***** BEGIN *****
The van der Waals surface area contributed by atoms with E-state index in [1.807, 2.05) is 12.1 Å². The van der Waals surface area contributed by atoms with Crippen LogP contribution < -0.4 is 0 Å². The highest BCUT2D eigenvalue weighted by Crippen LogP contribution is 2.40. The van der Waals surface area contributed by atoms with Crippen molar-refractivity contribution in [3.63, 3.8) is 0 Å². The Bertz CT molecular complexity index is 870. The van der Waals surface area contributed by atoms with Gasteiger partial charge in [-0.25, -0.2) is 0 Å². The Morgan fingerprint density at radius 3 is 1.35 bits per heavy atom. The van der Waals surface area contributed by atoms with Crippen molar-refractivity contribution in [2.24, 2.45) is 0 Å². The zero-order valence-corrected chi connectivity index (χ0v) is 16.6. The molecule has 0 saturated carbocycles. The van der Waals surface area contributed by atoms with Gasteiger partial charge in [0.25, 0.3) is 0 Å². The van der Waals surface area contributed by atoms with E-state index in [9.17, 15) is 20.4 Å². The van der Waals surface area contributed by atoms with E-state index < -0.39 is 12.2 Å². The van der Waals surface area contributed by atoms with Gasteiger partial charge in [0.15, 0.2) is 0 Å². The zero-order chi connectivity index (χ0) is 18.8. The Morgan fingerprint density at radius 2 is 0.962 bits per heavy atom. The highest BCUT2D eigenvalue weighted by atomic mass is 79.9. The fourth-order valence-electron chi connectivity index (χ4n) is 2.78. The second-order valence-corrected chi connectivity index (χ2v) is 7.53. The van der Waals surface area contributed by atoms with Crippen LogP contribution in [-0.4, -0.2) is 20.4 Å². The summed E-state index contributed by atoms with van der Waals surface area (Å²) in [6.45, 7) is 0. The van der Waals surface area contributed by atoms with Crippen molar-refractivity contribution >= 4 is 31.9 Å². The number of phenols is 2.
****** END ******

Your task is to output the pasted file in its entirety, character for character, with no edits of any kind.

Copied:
The van der Waals surface area contributed by atoms with E-state index in [1.807, 2.05) is 12.1 Å². The van der Waals surface area contributed by atoms with Crippen LogP contribution < -0.4 is 0 Å². The highest BCUT2D eigenvalue weighted by Crippen LogP contribution is 2.40. The van der Waals surface area contributed by atoms with Crippen molar-refractivity contribution in [3.63, 3.8) is 0 Å². The Bertz CT molecular complexity index is 870. The van der Waals surface area contributed by atoms with Gasteiger partial charge in [-0.25, -0.2) is 0 Å². The Morgan fingerprint density at radius 3 is 1.35 bits per heavy atom. The van der Waals surface area contributed by atoms with Crippen molar-refractivity contribution in [2.24, 2.45) is 0 Å². The zero-order valence-corrected chi connectivity index (χ0v) is 16.6. The molecule has 0 saturated carbocycles. The van der Waals surface area contributed by atoms with Gasteiger partial charge in [0.25, 0.3) is 0 Å². The van der Waals surface area contributed by atoms with E-state index in [9.17, 15) is 20.4 Å². The van der Waals surface area contributed by atoms with E-state index < -0.39 is 12.2 Å². The van der Waals surface area contributed by atoms with Gasteiger partial charge in [0.15, 0.2) is 0 Å². The zero-order chi connectivity index (χ0) is 18.8. The Morgan fingerprint density at radius 2 is 0.962 bits per heavy atom. The highest BCUT2D eigenvalue weighted by atomic mass is 79.9. The fourth-order valence-electron chi connectivity index (χ4n) is 2.78. The second-order valence-corrected chi connectivity index (χ2v) is 7.53. The van der Waals surface area contributed by atoms with Crippen LogP contribution in [-0.4, -0.2) is 20.4 Å². The summed E-state index contributed by atoms with van der Waals surface area (Å²) in [6.45, 7) is 0. The van der Waals surface area contributed by atoms with Crippen molar-refractivity contribution >= 4 is 31.9 Å². The number of phenols is 2.